Welcome to the new UkuleleProject.co.uk website! The London Ukulele Project is now the Ukulele Project because we are now working with projects across the UK.

loneliness

Our mission is to combat loneliness one ukulele at a time but what is loneliness exactly?
We all get lonely

Lets Talk Loneliness

It is only human to feel lonely. It does not discrimate, at some point in our lives we will feel lonely ie moving, starting a new job, becoming a parent, going through a divorce or bereavement. Having to socially distance. There are always things that you can do to feel better
Did you know as many as 49% of older people say that their television is a main form of company and that 1.9 million young people in the UK are often or always lonely?
There is still too much stigma associated with loneliness and isolation, but feeling lonely is nothing to be ashamed of. Research shows that only about a third of young people (37%) feel confident talking about loneliness while just half (53%) believe it’s a normal emotion for people their age.
By building a greater awareness and acceptance of loneliness, we can help ourselves and others to manage the feeling.
We need to continue finding ways to look out for one another. The more we talk about our experiences the easier it is for others to do the same.
In January 2018, following recommendations from the Jo Cox Commission on Loneliness, the UK Government announced a programme of work to tackle loneliness in England. The following October, the Government launched the world’s first Loneliness Strategy, which committed to tackling the stigma of loneliness and promoting the importance of social connections
find out more about the governements campaign
Building Understanding

A Brief Guide to Loneliness

It can mean different things to different people but loneliness is generally a sense of isolation or disconnection from others, or a feeling we are lacking or missing social connections and companionship. It is possible to be in a room full of people and still feel lonely
Research shows that we can start to fall into a loneliness cycle....the more lonely we feel the more we isolate ourselves. Left unchecked, chronic or long term loneliness can develop into a mental health condition like anxiety or depression.

There are different types of loneliness

  • Emotional Loneliness when someone you are close with is no longer there or when we feel misunderstood or disconnected from our friends, family, co-workers

  • Social Loneliness when we don't see or speak to people or you feel you are lacking a wider social network of friends, neighbours or colleagues 
  • Situational Loneliness after a life event ie moving schools or starting a new job or just at certain times ie Sundays, on bank holidays or Christmas
  • Transient Loneliness a feeling that comes and go
  • Chronic loneliness when we feel a long term sense of internal loneliness, no matter what our circumstances. This may be worth exploring further with a counsellor or therapist 
Check out the Marmalade trust for more info
Things you can do

Are You Feeling Lonely?

Don't be embarassed to tell someone. It is okay to feel this way. Can you talk to a friend? family or a work colleague? If you have felt lonely for a long time and you feel that it is having an effect on your mental health make an appointment to see your GP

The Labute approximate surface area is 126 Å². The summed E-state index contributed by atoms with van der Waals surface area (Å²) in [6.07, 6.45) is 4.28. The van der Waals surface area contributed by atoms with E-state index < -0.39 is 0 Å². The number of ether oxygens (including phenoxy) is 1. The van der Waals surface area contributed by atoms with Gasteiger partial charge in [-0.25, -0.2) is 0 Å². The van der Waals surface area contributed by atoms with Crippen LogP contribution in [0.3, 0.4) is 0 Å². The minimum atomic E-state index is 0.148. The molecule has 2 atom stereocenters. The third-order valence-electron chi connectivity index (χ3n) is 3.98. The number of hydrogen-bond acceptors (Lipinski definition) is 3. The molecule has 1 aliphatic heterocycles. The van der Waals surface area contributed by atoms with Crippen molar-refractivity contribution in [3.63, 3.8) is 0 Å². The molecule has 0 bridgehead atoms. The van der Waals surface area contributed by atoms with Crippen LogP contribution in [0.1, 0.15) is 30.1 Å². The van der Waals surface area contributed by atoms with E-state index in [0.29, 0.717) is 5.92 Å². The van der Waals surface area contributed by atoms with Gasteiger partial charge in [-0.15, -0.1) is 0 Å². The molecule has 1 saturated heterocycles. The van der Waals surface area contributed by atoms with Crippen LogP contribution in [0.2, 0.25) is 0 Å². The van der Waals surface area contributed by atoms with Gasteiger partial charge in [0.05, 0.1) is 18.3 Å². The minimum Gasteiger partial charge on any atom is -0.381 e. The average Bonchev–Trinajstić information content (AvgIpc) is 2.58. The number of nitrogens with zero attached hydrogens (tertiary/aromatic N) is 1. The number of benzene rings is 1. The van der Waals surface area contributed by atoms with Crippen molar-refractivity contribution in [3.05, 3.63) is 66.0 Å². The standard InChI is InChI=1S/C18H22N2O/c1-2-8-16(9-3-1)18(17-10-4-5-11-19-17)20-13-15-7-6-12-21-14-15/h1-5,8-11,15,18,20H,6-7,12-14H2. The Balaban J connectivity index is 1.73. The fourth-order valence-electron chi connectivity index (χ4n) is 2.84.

Go at your own pace. Think about small steps you can take daily to build connections back into your life. Identify your own needs.

Take Action. Even the smallest things like seeing the same faces on a regular basis, or saying hello to your neighbours will help you feel more anchored to a community. Joining a group around a shared hobby or interest is a great way to make new connections. If you’re already in a group, think about how you can make it easier for others to join

Need to talk to someone right now?
Sharing can help

Tell Your Story

Often when we are lonely we feel like we are the only one that feels that way. Telling stories is one way of connecting people and helping them to realise that they are not alone in feeling that way. Telling your own story on your own terms can enable people to develop their voice, to begin to understand and take some control of their experiences and emotions, and to develop confidence and improve their self-esteem.
Check out Lonelynotalone
Combating loneliness one ukulel at a time

Uke vs Loneliness

An extract from UKE Magazine, written by Heidi Swedberg

Andy Nazer, England’s campaign manager at The Campaign To End Loneliness, says, “The issue of loneliness is now recognised as a determinant for poor health, effecting people throughout the whole of their life course. It does not discriminate. It has never been more important to develop new ways to reignite – or in many cases introduce – a sense of passion, purpose and connection into people’s lives. Research has shown that new relationships develop faster and are stronger if they are founded on a shared experience. What better way to bring people together than through an accessible, inclusive initiative like this excellent one from The Ukulele Project.”

“There are numerous positive outcomes to be derived from the work of the UP” says Mr. Nazer, “expanding the mind through learning a new instrument, sharing, making music together are a couple of obvious outcomes but by far the most significant is that it is fun! And if something is fun – people will come, experience, enjoy, open their minds, lower some of the barriers that society has put in place that prevent us from making new connections and start to lay the foundations towards building new relationships. And it is the combination of these vital elements that will help build bridges between people, support them to reconnect with those around them and ultimately play a part in tackling the loneliness that is increasingly prevalent in our society today.”

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